Smith pointed out that the Redskins certainly weren’t going to give Haynesworth a record $100 million contract based on what he said. He didn’t have close to enough power around here for that.

It’s widely believed that owner Daniel Snyder drove the effort to sign Haynesworth. Cerrato, meanwhile, didn’t take any responsibility on the air this afternoon for the signing.

Earlier in the day, Cerrato defended it on Sirius NFL Radio.

“I think it was a wise signing at the time we did it for why we did it, yeah,” he said. “Would I do it now with all this stuff? Then it’s a different story.”

***It’s clear that Mike Shanahan is turning off the spout of information as the regular season approaches. He even warned reporters today that he detailed the status of the injured players because it’s only the preseason. In the regular season, that’s not happening. Shanahan also is getting vaguer when speaking about players, in general. His answers to questions have become a coachspeak manual.

Shanahan’s preference for secrecy is why he’d never agree for his team to be featured by “Hard Knocks,” the HBO reality show that chronicles an NFL team in training camp. This week’s opponent, the New York Jets, are featured this summer, which is why it’s a topic of conversation.

“They asked me to do it a couple times in Denver and I didn’t feel very comfortable with it,” Shanahan said.

***RB Willie Parker used the word “weakness” today when evaluating his performance this summer in pass protection. He knows it’s an area that requires improvement.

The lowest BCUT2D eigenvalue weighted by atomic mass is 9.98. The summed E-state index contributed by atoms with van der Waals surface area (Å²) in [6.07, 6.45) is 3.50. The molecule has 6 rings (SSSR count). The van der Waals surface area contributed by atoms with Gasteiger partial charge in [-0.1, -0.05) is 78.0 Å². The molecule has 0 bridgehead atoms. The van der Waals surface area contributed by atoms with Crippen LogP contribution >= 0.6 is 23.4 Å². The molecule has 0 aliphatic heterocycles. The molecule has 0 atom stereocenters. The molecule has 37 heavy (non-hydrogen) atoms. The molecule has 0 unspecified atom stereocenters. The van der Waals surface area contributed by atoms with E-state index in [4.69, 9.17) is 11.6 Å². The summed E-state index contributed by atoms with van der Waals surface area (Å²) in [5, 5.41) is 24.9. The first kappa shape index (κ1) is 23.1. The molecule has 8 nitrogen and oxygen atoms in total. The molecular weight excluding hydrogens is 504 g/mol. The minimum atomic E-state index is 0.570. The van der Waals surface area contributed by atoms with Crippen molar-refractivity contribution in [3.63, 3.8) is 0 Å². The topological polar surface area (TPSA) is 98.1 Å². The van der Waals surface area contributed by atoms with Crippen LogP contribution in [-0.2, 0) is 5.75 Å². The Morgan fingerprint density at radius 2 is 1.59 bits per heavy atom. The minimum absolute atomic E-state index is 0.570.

Thing is, the Redskins knew what they were getting in this regard with Parker and Larry Johnson when they signed them. They don’t have reputations as quality pass blockers, and that’s not gonna change in one preseason game. In other words, it’s difficult to justify cutting either one of them based on their pass blocking deficiency. If that’s the case, why did they sign them in the first place?

***Long snapper Nick Sundberg has snapped very well in practice and both preseason games since the Redskins signed James Dearth. That’s no coincidence.

“It kind of lit a fire under me, and I’ve actually learned quite a bit from James,” Sundberg said.

They’re watching film together, and Dearth is tutoring Sundberg about blocking techniques. Keep in mind that there’s more to being a snapper than just the snapping. Blocking is crucial, and the adjustment from college to the NFL means bigger, faster defenders to contend with. To combat them, Sundberg is working on getting deeper in his sets. It’s a significant adjustment.

“In college you might have a few guys on every team that are lightning-fast, blazing, phenomenal athletes,” he said. “But here everybody is that guy.”

Credit Dearth for being a team-first guy, even though it doesn’t necessarily help his attempt to win a roster spot.

***Wondering why WR Joey Galloway has hardly been noticeable in the preseason? You’re not alone. Shanahan was asked today about Galloway’s scant playing time, despite being listed as a first-stringer.

“It’s more to evaluate the younger players than not give Joey a chance,” Shanahan said.

That said, Galloway didn’t exactly drop jaws in training camp. He has showed he still can get separation on deep balls, but whether he can consistently get it on that and other routes is still in question. Coaches are constantly evaluating film of everyone’s play in practice, so it’s possible that Galloway is distinguishing himself. Until he does it in a game, though, we’re left to wonder what exactly he has left.

***On the other hand, WR Anthony Armstrong is standing out. I’ve been impressed by how smoothly Armstrong runs. He’s very fluid. That, coupled with his speed, is proving to be an asset. His blocking has been OK, too. So far, he has appeared to be the most complete receiver the Redskins have aside from Santana Moss. Another good game on Friday probably would secure a roster spot for him.